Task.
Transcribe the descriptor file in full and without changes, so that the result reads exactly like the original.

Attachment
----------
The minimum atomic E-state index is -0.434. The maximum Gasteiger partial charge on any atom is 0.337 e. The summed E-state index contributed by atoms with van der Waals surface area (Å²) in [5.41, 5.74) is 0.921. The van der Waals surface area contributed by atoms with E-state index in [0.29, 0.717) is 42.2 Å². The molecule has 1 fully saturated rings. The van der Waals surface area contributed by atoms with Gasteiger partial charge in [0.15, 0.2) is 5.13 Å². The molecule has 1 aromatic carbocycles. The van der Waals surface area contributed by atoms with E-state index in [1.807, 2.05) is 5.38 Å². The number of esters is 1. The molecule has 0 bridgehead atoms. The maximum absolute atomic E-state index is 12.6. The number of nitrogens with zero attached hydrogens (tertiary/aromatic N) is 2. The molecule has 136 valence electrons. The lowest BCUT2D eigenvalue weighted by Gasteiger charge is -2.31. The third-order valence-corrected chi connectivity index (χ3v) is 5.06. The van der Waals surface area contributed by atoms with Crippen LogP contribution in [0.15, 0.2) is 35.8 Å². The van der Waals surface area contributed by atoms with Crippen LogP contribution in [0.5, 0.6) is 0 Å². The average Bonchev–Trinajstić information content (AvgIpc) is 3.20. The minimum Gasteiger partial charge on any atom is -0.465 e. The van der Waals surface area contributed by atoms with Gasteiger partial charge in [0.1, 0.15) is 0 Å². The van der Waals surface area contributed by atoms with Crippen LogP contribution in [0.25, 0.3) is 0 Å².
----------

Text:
The minimum atomic E-state index is -0.434. The maximum Gasteiger partial charge on any atom is 0.337 e. The summed E-state index contributed by atoms with van der Waals surface area (Å²) in [5.41, 5.74) is 0.921. The van der Waals surface area contributed by atoms with E-state index in [0.29, 0.717) is 42.2 Å². The molecule has 1 fully saturated rings. The van der Waals surface area contributed by atoms with Gasteiger partial charge in [0.15, 0.2) is 5.13 Å². The molecule has 1 aromatic carbocycles. The van der Waals surface area contributed by atoms with E-state index in [1.807, 2.05) is 5.38 Å². The number of esters is 1. The molecule has 0 bridgehead atoms. The maximum absolute atomic E-state index is 12.6. The number of nitrogens with zero attached hydrogens (tertiary/aromatic N) is 2. The molecule has 136 valence electrons. The lowest BCUT2D eigenvalue weighted by Gasteiger charge is -2.31. The third-order valence-corrected chi connectivity index (χ3v) is 5.06. The van der Waals surface area contributed by atoms with Crippen LogP contribution in [0.15, 0.2) is 35.8 Å². The van der Waals surface area contributed by atoms with Crippen LogP contribution in [0.5, 0.6) is 0 Å². The average Bonchev–Trinajstić information content (AvgIpc) is 3.20. The minimum Gasteiger partial charge on any atom is -0.465 e. The van der Waals surface area contributed by atoms with Gasteiger partial charge in [0.1, 0.15) is 0 Å². The van der Waals surface area contributed by atoms with Crippen LogP contribution in [0.25, 0.3) is 0 Å².